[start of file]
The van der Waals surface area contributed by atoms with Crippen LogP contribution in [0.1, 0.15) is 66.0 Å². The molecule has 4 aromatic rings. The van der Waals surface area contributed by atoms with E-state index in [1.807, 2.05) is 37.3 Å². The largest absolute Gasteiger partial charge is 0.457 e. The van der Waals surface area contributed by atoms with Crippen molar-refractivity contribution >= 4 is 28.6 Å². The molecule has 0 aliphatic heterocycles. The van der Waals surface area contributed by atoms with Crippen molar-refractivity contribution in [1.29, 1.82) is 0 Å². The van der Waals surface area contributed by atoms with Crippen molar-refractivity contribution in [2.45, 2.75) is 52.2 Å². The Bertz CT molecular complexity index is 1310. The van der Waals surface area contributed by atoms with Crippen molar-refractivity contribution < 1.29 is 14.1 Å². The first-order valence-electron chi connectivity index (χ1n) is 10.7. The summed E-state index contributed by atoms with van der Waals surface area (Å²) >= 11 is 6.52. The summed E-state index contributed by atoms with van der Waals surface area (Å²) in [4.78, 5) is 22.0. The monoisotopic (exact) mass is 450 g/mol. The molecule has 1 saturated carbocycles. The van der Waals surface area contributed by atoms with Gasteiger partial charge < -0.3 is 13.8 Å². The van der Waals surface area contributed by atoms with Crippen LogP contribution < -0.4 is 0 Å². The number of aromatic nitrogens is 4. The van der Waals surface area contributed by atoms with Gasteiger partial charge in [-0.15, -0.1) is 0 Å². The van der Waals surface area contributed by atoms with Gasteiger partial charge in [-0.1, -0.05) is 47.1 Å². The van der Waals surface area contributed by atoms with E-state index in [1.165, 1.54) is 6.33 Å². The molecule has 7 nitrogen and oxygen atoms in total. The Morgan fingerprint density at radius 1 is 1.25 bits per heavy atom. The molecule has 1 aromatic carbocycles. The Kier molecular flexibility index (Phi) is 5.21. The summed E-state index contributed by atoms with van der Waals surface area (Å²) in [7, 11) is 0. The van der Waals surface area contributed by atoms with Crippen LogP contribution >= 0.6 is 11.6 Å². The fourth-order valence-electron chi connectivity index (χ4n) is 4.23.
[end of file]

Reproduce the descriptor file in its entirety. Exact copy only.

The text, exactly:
The van der Waals surface area contributed by atoms with Crippen LogP contribution in [0.1, 0.15) is 66.0 Å². The molecule has 4 aromatic rings. The van der Waals surface area contributed by atoms with E-state index in [1.807, 2.05) is 37.3 Å². The largest absolute Gasteiger partial charge is 0.457 e. The van der Waals surface area contributed by atoms with Crippen molar-refractivity contribution >= 4 is 28.6 Å². The molecule has 0 aliphatic heterocycles. The van der Waals surface area contributed by atoms with Crippen molar-refractivity contribution in [1.29, 1.82) is 0 Å². The van der Waals surface area contributed by atoms with Crippen molar-refractivity contribution in [2.45, 2.75) is 52.2 Å². The Bertz CT molecular complexity index is 1310. The van der Waals surface area contributed by atoms with Crippen molar-refractivity contribution < 1.29 is 14.1 Å². The first-order valence-electron chi connectivity index (χ1n) is 10.7. The summed E-state index contributed by atoms with van der Waals surface area (Å²) >= 11 is 6.52. The summed E-state index contributed by atoms with van der Waals surface area (Å²) in [4.78, 5) is 22.0. The monoisotopic (exact) mass is 450 g/mol. The molecule has 1 saturated carbocycles. The van der Waals surface area contributed by atoms with Gasteiger partial charge < -0.3 is 13.8 Å². The van der Waals surface area contributed by atoms with Crippen LogP contribution < -0.4 is 0 Å². The number of aromatic nitrogens is 4. The van der Waals surface area contributed by atoms with Gasteiger partial charge in [-0.15, -0.1) is 0 Å². The van der Waals surface area contributed by atoms with Gasteiger partial charge in [-0.1, -0.05) is 47.1 Å². The van der Waals surface area contributed by atoms with E-state index in [1.165, 1.54) is 6.33 Å². The molecule has 7 nitrogen and oxygen atoms in total. The Morgan fingerprint density at radius 1 is 1.25 bits per heavy atom. The molecule has 1 aromatic carbocycles. The Kier molecular flexibility index (Phi) is 5.21. The summed E-state index contributed by atoms with van der Waals surface area (Å²) in [7, 11) is 0. The van der Waals surface area contributed by atoms with Crippen LogP contribution >= 0.6 is 11.6 Å². The fourth-order valence-electron chi connectivity index (χ4n) is 4.23.